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No longer Favre-ites
Expect Las Vegas Sports Consultants, the oddsmaking firm that supplies betting lines to many of Nevada hotels, to raise the Green Bay Packers’ Super Bowl odds from 7-1 up to 15-1.

The LVSC linemakers probably will reduce Green Bay’s regular season ‘over/under’ win total from 11 or 12 down to eight or nine when that prop comes out closer to the season.

All this because the Packers traded defensive tackle Corey Williams. Well, that and one other thing – Brett Favre announcing his retirement. The 38-year-old had been Green Bay’s starting quarterback since early in the 1992 season.

Some Packer fans in their 20s and younger have never experienced another quarterback in the green and gold behind center.

Now the torch has been passed to the Aaron Rodgers era. The Packers provide Rodgers with solid pass protection, the best wide receiving depth in the NFC, a strong defense and good coaching.

“They’re still the best in their division,” Las Vegas Sports Consultants senior oddsmaker Mike Seba said of the Packers. “Absolutely.

“Aaron Rodgers hasn’t played much, but when he’s played he’s looked good. He has been groomed. Their defense has been the focal point.”

But the Packers aren’t the team to beat in the NFC North Division anymore because they’re the best in the conference. They’re the best in the division now only because the other teams are so weak.

Detroit never can gain respect as long as Matt Millen remains its general manager. Minnesota hasn’t solved its quarterback problems. Tarvaris Jackson makes Rodgers seem like Favre in comparison. Chicago doesn’t have a reliable quarterback either and its defense and offensive line got old in a hurry.

Rodgers probably is going to turn out to be a capable starter – although he must prove he’s not injury-prone and isn’t just a check-off type of passer too jittery to make plays downfield.

Favre gave the Packers leadership, a constant big-play threat and the ability to avoid a pass rush with his savvy, quick release and intrinsic scrambles.

Why did Favre quit now, especially with Green Bay so close to returning to the Super Bowl? Yes, he’s 38, but he still has his fastball. He remains an upper tier quarterback. Favre probably would have won MVP honors if it weren’t for Tom Brady putting together a record-breaking season.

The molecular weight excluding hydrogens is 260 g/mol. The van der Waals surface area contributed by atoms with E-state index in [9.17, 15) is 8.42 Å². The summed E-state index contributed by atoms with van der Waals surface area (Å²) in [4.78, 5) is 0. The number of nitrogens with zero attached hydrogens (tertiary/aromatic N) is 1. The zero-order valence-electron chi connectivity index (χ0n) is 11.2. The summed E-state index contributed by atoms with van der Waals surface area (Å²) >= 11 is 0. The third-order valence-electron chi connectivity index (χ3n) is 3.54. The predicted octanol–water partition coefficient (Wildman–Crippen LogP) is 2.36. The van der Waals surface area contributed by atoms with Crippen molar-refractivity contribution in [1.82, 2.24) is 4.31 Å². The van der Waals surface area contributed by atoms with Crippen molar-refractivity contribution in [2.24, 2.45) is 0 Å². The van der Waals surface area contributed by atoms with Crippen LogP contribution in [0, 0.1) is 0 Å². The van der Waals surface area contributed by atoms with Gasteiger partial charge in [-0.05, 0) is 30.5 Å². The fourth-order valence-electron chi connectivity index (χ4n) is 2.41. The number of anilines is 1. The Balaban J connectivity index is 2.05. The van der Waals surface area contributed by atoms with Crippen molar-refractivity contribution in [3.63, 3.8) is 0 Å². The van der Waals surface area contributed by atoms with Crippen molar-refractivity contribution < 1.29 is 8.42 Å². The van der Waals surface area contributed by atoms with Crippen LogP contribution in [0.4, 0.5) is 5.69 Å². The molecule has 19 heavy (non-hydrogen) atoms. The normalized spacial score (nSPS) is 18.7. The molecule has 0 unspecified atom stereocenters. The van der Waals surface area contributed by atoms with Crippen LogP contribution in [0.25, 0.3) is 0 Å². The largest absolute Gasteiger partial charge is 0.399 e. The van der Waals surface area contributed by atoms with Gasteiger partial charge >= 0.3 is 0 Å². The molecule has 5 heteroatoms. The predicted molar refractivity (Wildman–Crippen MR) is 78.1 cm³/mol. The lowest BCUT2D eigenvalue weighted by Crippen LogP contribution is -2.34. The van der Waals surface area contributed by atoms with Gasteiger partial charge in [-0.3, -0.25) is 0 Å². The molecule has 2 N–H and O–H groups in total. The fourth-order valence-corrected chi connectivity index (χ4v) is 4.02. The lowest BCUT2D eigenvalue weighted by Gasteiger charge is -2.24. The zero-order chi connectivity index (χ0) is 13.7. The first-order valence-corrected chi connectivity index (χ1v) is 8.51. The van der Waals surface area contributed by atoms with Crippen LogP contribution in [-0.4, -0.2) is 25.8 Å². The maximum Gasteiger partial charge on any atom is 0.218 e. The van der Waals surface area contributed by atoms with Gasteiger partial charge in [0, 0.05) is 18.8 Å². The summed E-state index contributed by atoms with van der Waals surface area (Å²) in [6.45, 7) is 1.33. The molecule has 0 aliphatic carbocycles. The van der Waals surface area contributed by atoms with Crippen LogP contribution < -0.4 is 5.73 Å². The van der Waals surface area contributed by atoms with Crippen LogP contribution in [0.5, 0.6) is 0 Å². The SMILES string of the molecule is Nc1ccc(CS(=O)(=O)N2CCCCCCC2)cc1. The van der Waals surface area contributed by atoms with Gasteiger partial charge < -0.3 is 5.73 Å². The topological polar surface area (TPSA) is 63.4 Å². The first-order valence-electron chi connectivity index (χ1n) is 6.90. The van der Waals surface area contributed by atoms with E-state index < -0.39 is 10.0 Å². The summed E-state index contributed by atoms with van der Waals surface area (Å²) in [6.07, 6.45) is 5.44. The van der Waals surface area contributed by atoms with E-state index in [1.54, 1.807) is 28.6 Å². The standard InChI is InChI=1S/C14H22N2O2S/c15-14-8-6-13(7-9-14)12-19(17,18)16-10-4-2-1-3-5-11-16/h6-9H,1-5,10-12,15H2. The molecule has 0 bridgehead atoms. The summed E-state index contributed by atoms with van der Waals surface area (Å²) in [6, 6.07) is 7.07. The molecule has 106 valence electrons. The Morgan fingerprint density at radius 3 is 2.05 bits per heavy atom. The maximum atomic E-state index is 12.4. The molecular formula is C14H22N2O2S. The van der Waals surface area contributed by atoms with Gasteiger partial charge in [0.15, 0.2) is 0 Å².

I think it was a combination of things. The cold weather seemed to affect him for the first time. The Packers played in two of the coldest games in recent memory, at Chicago on Dec. 23 and hosting the Giants on Jan. 20 in the NFC title game.

Favre couldn’t be happy when for the second straight year Packers General Manager Ted Thompson wouldn’t sign Randy Moss or another top offensive free agent such as guard Alan Faneca or running back Michael Turner despite Green Bay being way under the salary cap.

Another factor, not reported by the media, was perhaps Favre was picking up whispers that Rodgers might seriously challenge him for the starting spot. It sounds crazy given Favre’s outstanding season and God-like status in Wisconsin, but Favre’s overtime interception against the Giants that led to the winning field goal was so egregious there were some in the organization who wanted him replaced.

Keep in mind that Thompson drafted Rodgers. Thompson is about youth. The Packers were the youngest team last year even with Favre. Rodgers is Thompson’s boy. The Packers also gain tremendous salary cap relief with Favre retiring, not that Thompson would go on a spending spree with it.

Favre owns many of the major passing records now. But he’s more about winning the Super Bowl than records. He knows, following this season, that anything less than capturing the Super Bowl would be a disappointing season.

It takes tremendous talent and luck to make a serious Super Bowl run. The Packers were very fortunate injury-wise. That kind of luck rarely holds up two years in a row.

The other question we must ask about Favre is where does he rank among the greatest? Is he the best of all time?

No, he’s not. Talent-wise and competitive-wise he ranks with John Elway and Dan Marino as the best. But Joe Montana, Otto Graham, Sid Luckman and Johnny Unitas rarely, if ever, were intercepted during clutch situations. Favre was too many times.

Favre, though, always was a pure joy to watch. He was a reckless, fearless improviser of the highest order. No quarterback was tougher or seemed to enjoy himself on the field more.

It’s these same traits that may compel Favre to return, especially if Rodgers were to get hurt. Don’t be shocked if Favre’s retirement is short-lived. He’s got too much game, and love of the game, to retire now.

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